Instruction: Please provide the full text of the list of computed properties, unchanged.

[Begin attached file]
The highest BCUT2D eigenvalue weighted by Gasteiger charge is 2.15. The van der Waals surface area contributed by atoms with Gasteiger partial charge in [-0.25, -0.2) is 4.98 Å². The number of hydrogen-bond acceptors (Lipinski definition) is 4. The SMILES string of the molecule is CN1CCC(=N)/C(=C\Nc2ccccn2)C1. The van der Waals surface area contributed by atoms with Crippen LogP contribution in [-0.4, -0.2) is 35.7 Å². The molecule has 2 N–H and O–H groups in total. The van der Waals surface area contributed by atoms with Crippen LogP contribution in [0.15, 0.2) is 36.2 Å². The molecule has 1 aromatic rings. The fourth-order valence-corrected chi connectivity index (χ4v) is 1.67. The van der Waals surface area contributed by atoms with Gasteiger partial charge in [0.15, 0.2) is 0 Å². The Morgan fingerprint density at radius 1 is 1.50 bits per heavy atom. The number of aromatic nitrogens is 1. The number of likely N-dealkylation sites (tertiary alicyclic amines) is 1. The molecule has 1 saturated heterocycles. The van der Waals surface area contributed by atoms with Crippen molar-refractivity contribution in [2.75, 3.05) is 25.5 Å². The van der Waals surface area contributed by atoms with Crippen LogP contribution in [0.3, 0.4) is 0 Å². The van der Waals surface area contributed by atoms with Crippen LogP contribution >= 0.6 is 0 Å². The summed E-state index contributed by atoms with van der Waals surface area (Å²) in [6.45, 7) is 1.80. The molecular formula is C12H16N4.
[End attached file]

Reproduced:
The highest BCUT2D eigenvalue weighted by Gasteiger charge is 2.15. The van der Waals surface area contributed by atoms with Gasteiger partial charge in [-0.25, -0.2) is 4.98 Å². The number of hydrogen-bond acceptors (Lipinski definition) is 4. The SMILES string of the molecule is CN1CCC(=N)/C(=C\Nc2ccccn2)C1. The van der Waals surface area contributed by atoms with Crippen LogP contribution in [-0.4, -0.2) is 35.7 Å². The molecule has 2 N–H and O–H groups in total. The van der Waals surface area contributed by atoms with Crippen LogP contribution in [0.15, 0.2) is 36.2 Å². The molecule has 1 aromatic rings. The fourth-order valence-corrected chi connectivity index (χ4v) is 1.67. The van der Waals surface area contributed by atoms with Gasteiger partial charge in [0.15, 0.2) is 0 Å². The Morgan fingerprint density at radius 1 is 1.50 bits per heavy atom. The number of aromatic nitrogens is 1. The number of likely N-dealkylation sites (tertiary alicyclic amines) is 1. The molecule has 1 saturated heterocycles. The van der Waals surface area contributed by atoms with Crippen molar-refractivity contribution in [2.75, 3.05) is 25.5 Å². The van der Waals surface area contributed by atoms with Crippen LogP contribution in [0.3, 0.4) is 0 Å². The van der Waals surface area contributed by atoms with Crippen LogP contribution >= 0.6 is 0 Å². The summed E-state index contributed by atoms with van der Waals surface area (Å²) in [6.45, 7) is 1.80. The molecular formula is C12H16N4.